A prototype of a floating barrier to try to collect and clean trash from the world's oceans is pictured in the port of Scheveningen, the Netherlands, June 22, 2016. The Ocean Cleanup /Handout via REUTERS(reuters_tickers)
AMSTERDAM (Reuters) - A Dutch foundation has developed floating barriers to try to collect trash from the world's oceans, and will launch a 100 meter-long prototype in the North Sea this week to see how it fares during storms.
The Ocean Cleanup Foundation's 21-year-old Chief Executive Boyan Slat, who first had the idea for the system as a teenager, hopes to use the technology in an enormous area where trash circulates in the northern Pacific Ocean, from 2020.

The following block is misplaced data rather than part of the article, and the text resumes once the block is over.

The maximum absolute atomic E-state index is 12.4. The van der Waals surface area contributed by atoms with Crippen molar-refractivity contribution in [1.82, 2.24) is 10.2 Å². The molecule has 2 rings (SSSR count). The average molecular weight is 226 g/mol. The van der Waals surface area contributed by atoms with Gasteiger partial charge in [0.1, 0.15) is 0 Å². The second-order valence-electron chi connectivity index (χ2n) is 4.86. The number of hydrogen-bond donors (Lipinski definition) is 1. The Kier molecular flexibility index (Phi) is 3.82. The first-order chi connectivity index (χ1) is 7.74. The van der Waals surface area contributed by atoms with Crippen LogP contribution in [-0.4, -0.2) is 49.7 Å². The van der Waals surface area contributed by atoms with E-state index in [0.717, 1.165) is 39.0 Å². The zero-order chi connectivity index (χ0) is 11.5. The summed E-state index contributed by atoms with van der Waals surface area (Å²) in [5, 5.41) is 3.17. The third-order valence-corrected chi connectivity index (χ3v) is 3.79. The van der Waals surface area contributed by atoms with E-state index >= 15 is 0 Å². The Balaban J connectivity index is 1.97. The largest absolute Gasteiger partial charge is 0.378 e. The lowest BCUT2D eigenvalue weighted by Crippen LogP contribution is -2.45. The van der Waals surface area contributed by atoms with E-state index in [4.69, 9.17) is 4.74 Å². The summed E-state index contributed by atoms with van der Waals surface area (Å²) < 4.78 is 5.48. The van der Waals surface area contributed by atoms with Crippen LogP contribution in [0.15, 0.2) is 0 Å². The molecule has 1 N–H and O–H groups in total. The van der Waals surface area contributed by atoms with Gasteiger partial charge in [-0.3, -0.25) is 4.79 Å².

Experts have sounded the alarm in recent years over millions of tons of plastic pollution floating in the ocean that is killing vast numbers of seabirds, marine mammals, sea turtles and other creatures.
The foundation, which employs 50 engineers and researchers, received 1.5 million euros ($1.7 million) in support from the Dutch government and marine services company Boskalis, along with an anonymous private donor, for the prototype.
The full-scale version would work by allowing ocean currents to passively funnel trash for easy collection, rather than using vessels to actively gather it.
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(Reporting by Toby Sterling; Editing by Alexandra Hudson)